Tales of the Monkey King|
by Retold by Benjamen Santamarfa. Paintings by Brian Deines
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|A Review of: Tales of the Monkey King
by Olga Stein
The writing is somewhat uneven in quality, though by and large this retelling of an ancient Chinese legend is captivating and will be enjoyed by kids 10 years of age and younger. This book was written with the noble aim of forging "a bridge of understanding and support between Canadian and Latin American children." The author is a writer, journalist, and activist for human rights, and was, before having his life threatened and fleeing Mexico, the first ombudsman for the impoverished children in Durango, Mexico.
The Tales of the Monkey King begins with the author's visit to a children's shelter in Mexico City, where he's encouraged to tell a story that will calm the traumatised youngsters and help them fall asleep. Naturally, the story is about a heroic Monkey King, who refuses to accept the inevitability of death, and goes to great lengths to acquire the powers to turn himself and his subjects immortal.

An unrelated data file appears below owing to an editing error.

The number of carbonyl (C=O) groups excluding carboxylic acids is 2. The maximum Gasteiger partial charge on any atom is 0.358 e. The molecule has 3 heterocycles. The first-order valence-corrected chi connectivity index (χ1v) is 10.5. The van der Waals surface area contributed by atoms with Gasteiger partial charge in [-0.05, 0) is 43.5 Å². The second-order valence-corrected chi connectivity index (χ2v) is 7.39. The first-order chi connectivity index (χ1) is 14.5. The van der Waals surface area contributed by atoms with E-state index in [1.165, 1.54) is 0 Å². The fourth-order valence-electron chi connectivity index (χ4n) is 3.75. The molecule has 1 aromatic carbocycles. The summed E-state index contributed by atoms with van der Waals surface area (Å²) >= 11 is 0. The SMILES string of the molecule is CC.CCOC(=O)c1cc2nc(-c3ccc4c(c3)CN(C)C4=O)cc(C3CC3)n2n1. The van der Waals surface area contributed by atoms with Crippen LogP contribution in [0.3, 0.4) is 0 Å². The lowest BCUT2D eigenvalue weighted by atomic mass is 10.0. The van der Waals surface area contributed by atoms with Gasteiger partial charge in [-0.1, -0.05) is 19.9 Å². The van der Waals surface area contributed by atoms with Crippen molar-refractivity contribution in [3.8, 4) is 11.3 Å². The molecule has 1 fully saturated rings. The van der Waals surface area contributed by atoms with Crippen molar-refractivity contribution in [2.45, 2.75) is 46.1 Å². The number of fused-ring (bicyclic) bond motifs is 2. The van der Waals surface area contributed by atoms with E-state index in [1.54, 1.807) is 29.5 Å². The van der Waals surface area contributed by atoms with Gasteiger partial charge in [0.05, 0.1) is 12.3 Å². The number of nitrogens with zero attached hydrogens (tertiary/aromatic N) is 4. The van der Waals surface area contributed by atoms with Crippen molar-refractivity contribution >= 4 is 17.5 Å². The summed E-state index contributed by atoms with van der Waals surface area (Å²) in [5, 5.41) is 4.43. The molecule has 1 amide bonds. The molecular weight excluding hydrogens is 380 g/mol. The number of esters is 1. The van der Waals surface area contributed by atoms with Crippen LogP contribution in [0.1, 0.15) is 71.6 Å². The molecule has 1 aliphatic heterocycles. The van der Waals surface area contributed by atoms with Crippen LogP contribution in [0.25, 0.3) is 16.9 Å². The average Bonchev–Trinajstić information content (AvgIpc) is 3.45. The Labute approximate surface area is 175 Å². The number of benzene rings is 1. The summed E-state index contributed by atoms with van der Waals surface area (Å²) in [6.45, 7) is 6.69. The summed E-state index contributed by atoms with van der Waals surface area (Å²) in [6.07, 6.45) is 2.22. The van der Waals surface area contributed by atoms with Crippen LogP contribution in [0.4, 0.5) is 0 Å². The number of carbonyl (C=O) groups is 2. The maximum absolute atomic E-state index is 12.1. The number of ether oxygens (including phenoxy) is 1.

Traveling great distances, scaling the heights of a great mountain, the Monkey King finds the immortal partriach, the only one who can reveal "the marvelous Path to Immortality". But after 20 years of studying, the Monkey King makes a misstep and is told to leave. He must consequently find his own route to Immortality, and that route, turns out to be through a dream-precisely what the children at the shelter require. They need to know that sleep will lend them the power to overcome their fears. They also need to have faith enough to endure through life's adversities.
I would have liked to see a little more detail in the story. For example, what misstep did the Monkey King make? But this is a minor quibble. The author is to be congratulated on this book, which is superbly illustrated by the award-winning artist, Brian Deines. One would hope that educators will take note of what Santamarfa is hoping to do and will take steps to support him in his efforts.